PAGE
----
Still more destructive has been the EU’s exacerbation of the Greek-Macedonian dispute. Despite the thoroughly pre-democratic and chauvinistic nature of Greece’s campaign against Macedonia, EU members have been wholly unwilling to put pressure on Athens to change it. So, rather than the whole club forcing a badly behaved member to behave better, the policy of the trouble-maker is imposed on the whole. The bad apple poisons the whole basket; the tail wags the dog.

The structural factors underlying the EU’s damaging policies vis-a-vis the Balkans are likely to become worse in the years to come. The accession of new members will give more states vetoes to use against aspiring members. After joining the EU, Croatia may use its veto against Serbia. If Macedonia does back down to Athens, Albania might be encouraged to use its veto to keep Macedonia out of NATO, to extract concessions regarding the Albanian minority in Macedonia. For while both Croatia and Albania have pursued responsible regional policies over the past ten years, the EU is sending out to them the wrong signals: that bad behaviour brings dividends.

Meanwhile, the EU’s growing energy dependency on Russia is likely further to dampen the EU’s resolve to resist the mischief of Moscow and Belgrade in the Balkans. Russian plans to build the ‘North Stream’ gas pipeline direct to Germany, bypassing the former-Communist states of East Central Europe, will allow it to exert leverage over its neighbours without simultaneously punishing its German ally.

As the EU moves increasingly to accommodate a dangerous and hostile power, so it is alienating an important power that has long assisted Balkan stability. Paris and Berlin have made it very clear they do not wish to allow Turkey to join the EU. This has had the predictable result that Turkey is losing is faith in the possibility of a European future, and is turning increasingly toward Russia, Iran, Syria and other radical and anti-Western states.  Turkey has made huge strides this decade in improving its human rights record, as required by its bid for EU membership. For the same reason, it has facilitated a resolution of the Cyprus dispute through its support for the 2004 Annan Plan. As the prize of EU membership moves further from its grasp, Ankara may backslide over both human rights and Cyprus as well. There are worrying signs that the pace of democratisation in Turkey is indeed slowing -such as the record fine recently imposed on Dogan Yayin Holding AS – Turkey’s largest media group and critical of the AKP government.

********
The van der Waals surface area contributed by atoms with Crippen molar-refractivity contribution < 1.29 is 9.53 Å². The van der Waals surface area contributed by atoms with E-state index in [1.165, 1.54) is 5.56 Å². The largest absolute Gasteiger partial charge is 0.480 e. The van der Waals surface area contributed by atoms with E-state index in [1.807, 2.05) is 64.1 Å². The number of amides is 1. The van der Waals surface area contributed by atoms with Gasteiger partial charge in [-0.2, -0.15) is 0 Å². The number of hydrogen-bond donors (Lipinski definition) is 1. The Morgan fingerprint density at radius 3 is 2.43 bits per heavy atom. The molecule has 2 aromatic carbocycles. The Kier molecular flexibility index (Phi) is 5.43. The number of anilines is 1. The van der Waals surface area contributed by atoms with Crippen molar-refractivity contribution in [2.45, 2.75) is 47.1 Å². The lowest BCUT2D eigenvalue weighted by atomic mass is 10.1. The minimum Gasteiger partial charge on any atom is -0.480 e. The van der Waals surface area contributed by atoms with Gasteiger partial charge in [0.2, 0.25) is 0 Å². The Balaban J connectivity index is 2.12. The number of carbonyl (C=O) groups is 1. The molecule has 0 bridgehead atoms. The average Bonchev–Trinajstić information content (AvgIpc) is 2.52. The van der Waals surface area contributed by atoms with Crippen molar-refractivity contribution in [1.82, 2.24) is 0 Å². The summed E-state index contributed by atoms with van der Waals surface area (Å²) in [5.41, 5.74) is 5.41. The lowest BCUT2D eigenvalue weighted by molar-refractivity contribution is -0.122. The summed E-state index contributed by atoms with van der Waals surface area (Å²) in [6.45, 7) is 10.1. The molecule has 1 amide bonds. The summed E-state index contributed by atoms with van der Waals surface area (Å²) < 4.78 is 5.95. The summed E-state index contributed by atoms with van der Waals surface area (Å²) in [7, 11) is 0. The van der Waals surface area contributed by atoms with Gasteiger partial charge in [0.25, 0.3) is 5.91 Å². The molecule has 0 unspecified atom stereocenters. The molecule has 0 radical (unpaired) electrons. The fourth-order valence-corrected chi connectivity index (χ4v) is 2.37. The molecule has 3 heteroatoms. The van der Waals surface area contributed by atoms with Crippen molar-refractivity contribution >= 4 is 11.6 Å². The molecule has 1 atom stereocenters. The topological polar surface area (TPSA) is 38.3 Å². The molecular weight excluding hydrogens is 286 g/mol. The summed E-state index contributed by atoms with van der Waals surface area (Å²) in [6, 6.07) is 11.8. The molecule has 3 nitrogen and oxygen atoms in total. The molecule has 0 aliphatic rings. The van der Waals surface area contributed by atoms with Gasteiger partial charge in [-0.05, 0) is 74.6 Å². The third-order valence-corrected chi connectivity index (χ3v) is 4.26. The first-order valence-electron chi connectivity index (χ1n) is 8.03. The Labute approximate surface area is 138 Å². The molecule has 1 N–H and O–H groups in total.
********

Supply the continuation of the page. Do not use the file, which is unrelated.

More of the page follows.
A hardening of Turkey’s stance on Cyprus could lead to the collapse of the Greek-Turkish rapprochement, further damaging the prospects for the Balkans’ normalisation. For all its human rights abuses, Turkey has been playing a constructive role in the region, as the ally of the weak and vulnerable states of Bosnia, Kosovo and Macedonia. We do not know what the full consequences would be if Turkey fully abandons its European moorings and goes off in a new direction.  But at the very least, an authoritarian Turkey headed by an Islamic-populist regime on the border of the Balkans will not have a positive effect on the region.